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VOLTAGE CONVERTER - ET-207

Installing a NEGATIVE EARTH RADIO
in a POSITIVE EARTH CAR (or vice versa)

This is one of those Gee Whiz tricks that can impress people if you get it right (which is actually pretty easy), or can burn your car down to the ground if you get it wrong (which is also pretty easy). I should say right up front that it is generally easier to convert the car's electrical system to negative earth, which would allow you to then install any number of electronic gadgets.

The only people who should even think about installing a negative earth device in a positive earth vehicle should be devout members of the Positive Earth Society who insist on keeping the car's electrical system wired as positive earth for concours reasons, while installing some negative earth electronic device(s), which wouldn't be concours anyway. Anyone else should just convert the car to negative earth. Still, I have bumped into a few people who insist on doing this, so here goes.

Let me first describe the WRONG way to do it, which many people brashly assume is the only way. You could build an electrically insulated isolation cabinet around your new negative earth radio, and mount it in the dash while being careful to keep it electrically insulated from the dash panel. Then just swap the power input wires, connecting the vehicle hot wire to the radio chassis ground, and connecting the vehicle ground wire to the power terminal on the radio. This could work (maybe), but it also raises some other possible shorting and grounding problems.

If there might be any exposed metal part(s) on the front of the radio, just touching your car keys or a ring on your finger between that metal point and any other electrically conductive grounding point on the car could cause a power short. If you're lucky (and well wired) it might blow a fuse. Not so lucky, it might burn your fingers, destroy some radio circuits, burn up some wiring, or worse. And it is hard to be sure that there is nothing conductive on the front of the radio. There could be something as seemingly innocuous as a steel set screw holding a dial knob on the shaft, or a steel nut trying to hide behind the dial knob and holding the radio in the faceplate. Drop a key or a coin in there, and you might be swearing quicker than you think.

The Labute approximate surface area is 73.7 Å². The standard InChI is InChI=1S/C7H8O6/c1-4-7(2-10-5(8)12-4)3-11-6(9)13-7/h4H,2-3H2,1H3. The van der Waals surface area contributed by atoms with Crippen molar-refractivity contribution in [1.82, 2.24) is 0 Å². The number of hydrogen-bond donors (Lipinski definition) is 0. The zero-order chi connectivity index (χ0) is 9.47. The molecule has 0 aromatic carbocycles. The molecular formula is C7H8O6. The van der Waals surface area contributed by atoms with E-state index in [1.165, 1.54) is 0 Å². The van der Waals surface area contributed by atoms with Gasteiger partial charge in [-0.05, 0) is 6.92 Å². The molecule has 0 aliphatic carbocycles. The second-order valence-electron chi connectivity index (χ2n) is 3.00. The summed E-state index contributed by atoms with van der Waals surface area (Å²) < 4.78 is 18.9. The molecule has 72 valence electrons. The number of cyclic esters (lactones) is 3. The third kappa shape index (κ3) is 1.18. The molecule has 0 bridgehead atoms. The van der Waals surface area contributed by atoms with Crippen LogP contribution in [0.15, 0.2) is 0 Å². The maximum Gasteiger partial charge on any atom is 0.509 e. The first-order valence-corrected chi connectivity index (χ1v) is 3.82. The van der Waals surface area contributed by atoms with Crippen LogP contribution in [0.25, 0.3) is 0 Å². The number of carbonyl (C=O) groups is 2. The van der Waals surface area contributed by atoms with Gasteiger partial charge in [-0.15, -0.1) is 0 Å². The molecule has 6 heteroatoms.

Another possible problem could be if the antenna is electrically grounded on the body of the car. The antenna signal lead is commonly a coaxial cable with the outer braided jacket used as a grounded electrical shield to protect the central signal wire from extraneous electrical interference, like ignition spark noise. That outer jacket is commonly connected to the chassis of the radio. If it also happens to be connected to the antenna body mounting bracket at the other end, you're stuffed. Then you start thinking about how to electrically isolate the antenna mount from the car body. And then you may want to think about what happens if you accidentally short the antenna mast to the chassis of the car.

Enough of that stuff. Let's get on with the RIGHT way to do it. The right way is to install the radio in a more normal fashion with the cabinet nicely grounded on the dash (if you like) and/or grounded to the chassis of the car. Then also install a voltage converter device (which is commonly referred to as a voltage inverter). This device appears to electrically use the battery -12 volt output to create a +12 volt power input for the radio. The hookup schematic is commonly drawn something like this:
converter circuit, positive reference